Presently in the minority by a narrow margin, Republicans have so far been denied the investigative tools of Congress: the ability to call hearings, issue subpoenas, and demand documents.
But with polls forecasting significant gains for Republicans across the country in November, congressional Republicans are already planning how they’ll wield their investigative power against Democrats next year.
The president’s son is likely to be among the most prominent of the House GOP’s investigative targets if the party secures a majority.
Inquiries into Biden are likely to take several different paths.
The White House has to date deflected questions about how Hunter Biden has collected earnings for his art. Ethics experts had warned last year, when Biden began showing his work at a ritzy SoHo gallery, that his foray into the art world could potentially allow interested parties to purchase access to the Biden family.
House Republicans could dig into who has bought pieces of Hunter Biden’s art over the past two years and whether any of those customers received favorable treatment from the White House.
Revelations from data found on Hunter Biden’s abandoned laptop, which the Washington Examiner has independently authenticated, have exposed aspects of his extensive foreign business dealings that Democrats sought to downplay before the 2020 election.
Those include substantial earnings from work with Chinese entities and a high-paying position on the board of a Ukrainian energy company.
House Republicans have demonstrated interest in exploring whether any of Biden’s business relationships created a conflict of interest for his father when serving as vice president.
House GOP lawmakers are already gearing up to dig into the Biden administration’s disastrous withdrawal of troops from Afghanistan last summer.
Republicans have said they want to investigate the behind-the-scenes deliberations that led to a series of decisions about where to concentrate U.S. personnel and resources in the lead-up to the chaotic evacuation.
The administration decided to hand over control of nearby Bagram Air Base, for example, weeks before U.S. citizens and allies got caught in a violent bottleneck at the Kabul airport.
Biden administration officials at the time shared often contradictory interpretations of what intelligence reports suggested about the Taliban’s strength and likelihood of taking over the country.
And the mixed messages from Joe Biden’s team led to public speculation about whether the White House was forthcoming about the ways in which its planning for the withdrawal fell short.
DR. ANTHONY FAUCI
The country’s most ubiquitous doctor is likely to come under the microscope in a GOP-controlled Congress.
House and Senate Republicans have both indicated they want to probe Dr. Anthony Fauci, whose prominent role in the pandemic response of both the Trump and Biden administrations has earned him scorn from the Right and adulation from the Left.
Sen. Rand Paul (R-KY) has led a charge to look into Fauci’s knowledge of allegations that the Chinese government covered up an accidental leak of the virus from its virology lab in Wuhan.
Republicans have also demanded answers as to why Fauci, in the earliest days of the pandemic, told the public masks would not stop the spread of the virus, only to reverse course and aggressively promote mask-wearing for the rest of the pandemic.
Fauci’s outsize public profile has made him the face of a pandemic response that GOP lawmakers have attacked and are likely to probe extensively, even if all lines of inquiry don’t run directly through him — from cooperation between the Centers for Disease Control and Prevention and teachers unions to the way the CDC has disclosed the data surrounding vaccine effectiveness.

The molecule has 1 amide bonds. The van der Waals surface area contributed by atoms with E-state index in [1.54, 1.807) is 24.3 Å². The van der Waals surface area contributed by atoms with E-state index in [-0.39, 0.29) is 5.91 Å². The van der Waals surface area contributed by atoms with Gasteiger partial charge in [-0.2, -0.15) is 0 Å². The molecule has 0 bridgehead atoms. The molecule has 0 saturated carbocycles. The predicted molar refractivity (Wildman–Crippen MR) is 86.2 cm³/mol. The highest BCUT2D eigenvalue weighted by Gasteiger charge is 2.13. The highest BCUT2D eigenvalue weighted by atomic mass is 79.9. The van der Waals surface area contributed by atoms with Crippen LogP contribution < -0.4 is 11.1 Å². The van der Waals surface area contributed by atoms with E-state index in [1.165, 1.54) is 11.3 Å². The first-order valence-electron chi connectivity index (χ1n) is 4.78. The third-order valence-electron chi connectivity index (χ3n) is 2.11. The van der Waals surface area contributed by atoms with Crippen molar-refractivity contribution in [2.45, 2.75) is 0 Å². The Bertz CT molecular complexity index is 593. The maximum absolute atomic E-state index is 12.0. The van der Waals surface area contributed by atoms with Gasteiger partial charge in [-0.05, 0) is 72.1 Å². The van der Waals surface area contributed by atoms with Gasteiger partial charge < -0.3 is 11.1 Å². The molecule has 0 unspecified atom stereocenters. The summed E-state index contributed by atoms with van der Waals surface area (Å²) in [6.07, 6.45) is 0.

BIG TECH BIAS
Congressional Republicans are reportedly making plans to haul executives from social media platforms before Congress to answer questions about what they describe as bias in Big Tech.
A Republican operative who worked with congressional aides recently on their preparations for forthcoming investigations told Axios that Big Tech companies could expect “document requests and subpoenas and depositions” next year.
While House and Senate Democrats in the current Congress have investigated Big Tech for different reasons, looking into what they see as the industry’s failure to stop the proliferation of hate speech and misinformation, Republicans are likely to focus on practices that limit the reach of certain content for partisan reasons.
Separately, Republicans have also vowed to pursue legislation that would rein in the power of platforms such as Google and Facebook; their investigative efforts are likely to feed their efforts to push regulatory changes to the industry.
Perhaps no other issue has united Republicans in their criticism of the Biden administration like the rush of illegal immigration at the southern border.
Republicans have suggested they want to target Homeland Security Secretary Alejandro Mayorkas specifically as well as the Department of Homeland Security’s operations more broadly.
Some congressional Republicans have even floated the idea of impeaching Mayorkas if they secure a large enough majority.
Biden’s decision to rescind most of his predecessor’s immigration policies preceded an almost immediate uptick in illegal immigration, which quickly overwhelmed the administration’s resources at the border.
Republicans are likely to investigate the administration’s deportation strategy as well. While Biden administration officials have consistently said they are removing many migrants who cross the border illegally, DHS numbers have shown the administration is actually performing relatively few removals as it fights to end one of the only authorities under which it has deported migrants.